I was brought up to be grateful, but not in a good way.
Nearly a half-century ago, as a senior at Boston College and in my sixteenth year of Catholic education, it gradually came over me that most of what I had been taught about religion made no sense to me anymore. All those lessons memorized from the Baltimore Catechism, repeated with increasing detail from first grade through high school, even into the mandatory college theology classes—all, it now seemed, were absurd.
A primary thrust of many a lesson was that I owed everything to God. My child’s mind saw it this way: To God the Father I owed my very life, my family, the food I ate, the green grass, and every material thing. To Jesus, I owed the possibility of heaven; if I followed all the rules (which I did), I would be there with Him for eternity. It was all about gratitude: Had Jesus not suffered and sacrificed his human life, all of humanity would be punished for the sin that our ungrateful parents, Adam and Eve, had committed at the dawn of time. I believed, as a child, that I did not really deserve to live or to have anything at all that I had. Everything on earth, everything I had, including the air I breathed, existed only because of the grace and the goodness of the infinite, eternal, all-knowing God.
At 21, when my view of this theology took a hundred-and-eighty-degree turn, I jettisoned gratitude along with the Holy Trinity. If the point of gratitude was to praise God, and there was no God in my life, expressions of gratitude were irrelevant. So I let it go for twenty years. Such gratitude was all about guilt, and the last thing I needed, as I abandoned the faith of my father and mother and sisters and brother, was more guilt.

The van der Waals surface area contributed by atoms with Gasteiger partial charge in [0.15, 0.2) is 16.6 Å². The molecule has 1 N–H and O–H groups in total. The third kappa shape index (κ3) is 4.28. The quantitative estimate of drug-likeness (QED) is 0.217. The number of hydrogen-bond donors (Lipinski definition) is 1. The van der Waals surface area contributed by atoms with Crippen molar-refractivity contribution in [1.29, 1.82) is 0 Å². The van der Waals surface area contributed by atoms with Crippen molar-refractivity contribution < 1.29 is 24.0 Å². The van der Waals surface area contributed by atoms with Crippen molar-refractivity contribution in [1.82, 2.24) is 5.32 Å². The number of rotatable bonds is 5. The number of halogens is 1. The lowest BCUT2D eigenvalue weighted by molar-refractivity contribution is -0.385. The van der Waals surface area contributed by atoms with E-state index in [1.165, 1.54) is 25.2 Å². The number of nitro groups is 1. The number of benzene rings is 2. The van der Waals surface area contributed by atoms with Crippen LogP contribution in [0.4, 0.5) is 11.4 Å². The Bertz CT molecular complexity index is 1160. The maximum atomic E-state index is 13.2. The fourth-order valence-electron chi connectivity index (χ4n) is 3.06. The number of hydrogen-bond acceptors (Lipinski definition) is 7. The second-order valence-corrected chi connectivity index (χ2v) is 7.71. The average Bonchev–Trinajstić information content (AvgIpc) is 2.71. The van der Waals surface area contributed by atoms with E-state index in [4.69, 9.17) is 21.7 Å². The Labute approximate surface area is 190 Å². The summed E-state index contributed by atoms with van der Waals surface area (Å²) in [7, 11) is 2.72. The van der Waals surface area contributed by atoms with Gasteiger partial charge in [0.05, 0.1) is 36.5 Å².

It took a long time subsequently to realize that active gratitude can be decoupled from God. I don’t mean to say that I spent years in a state of ingratitude. In fact, as I matured I was increasingly thankful for many things: for all that my parents had given me, for friends and family, meaningful work, shelter and food and so much more. But it was an underground gratitude, rarely expressed beyond routine thank-yous where appropriate.
Coming to real, chosen, and guilt-free gratitude has been a long process, one in which First Parish has played a major role. I owe First Parish—I am grateful to the people who are and have been the community of First Parish—for bringing this way of gratitude to the surface for me, for showing me the joy of choosing gratitude as a way of life. Given that I have abundant blessings and so very much to be grateful for, it has been one more blessing over the years to be subtly and overtly encouraged to take account of those blessings, and to be given words and constructs with which to express gratitude for what is good in this amazing world, broken and suffering though it may be.
I am so much more content in this place where gratitude is expansive, it can spill out all over—to you who are reading this as part of my community; to the people near and far working for justice; to the adorable kid next door just for being so cute; to the clouds in the sky and the compost in the bin. Today I find that I am even a tiny bit grateful to the Baltimore Catechism and all of those religious indoctrination lessons, for without them I could not have written this essay. Gratitude without god—small “g” for me now—is akin to joy, and I am grateful to have found my way to it.
Years ago, as an early tap-in to this expansive gratitude, I pinned Anne Sexton’s poem “Welcome Morning” on the kitchen bulletin board. I leave you with these few lines:
So while I think of it,
let me paint a thank-you on my palm
for this God, this laughter of the morning,
lest it go unspoken.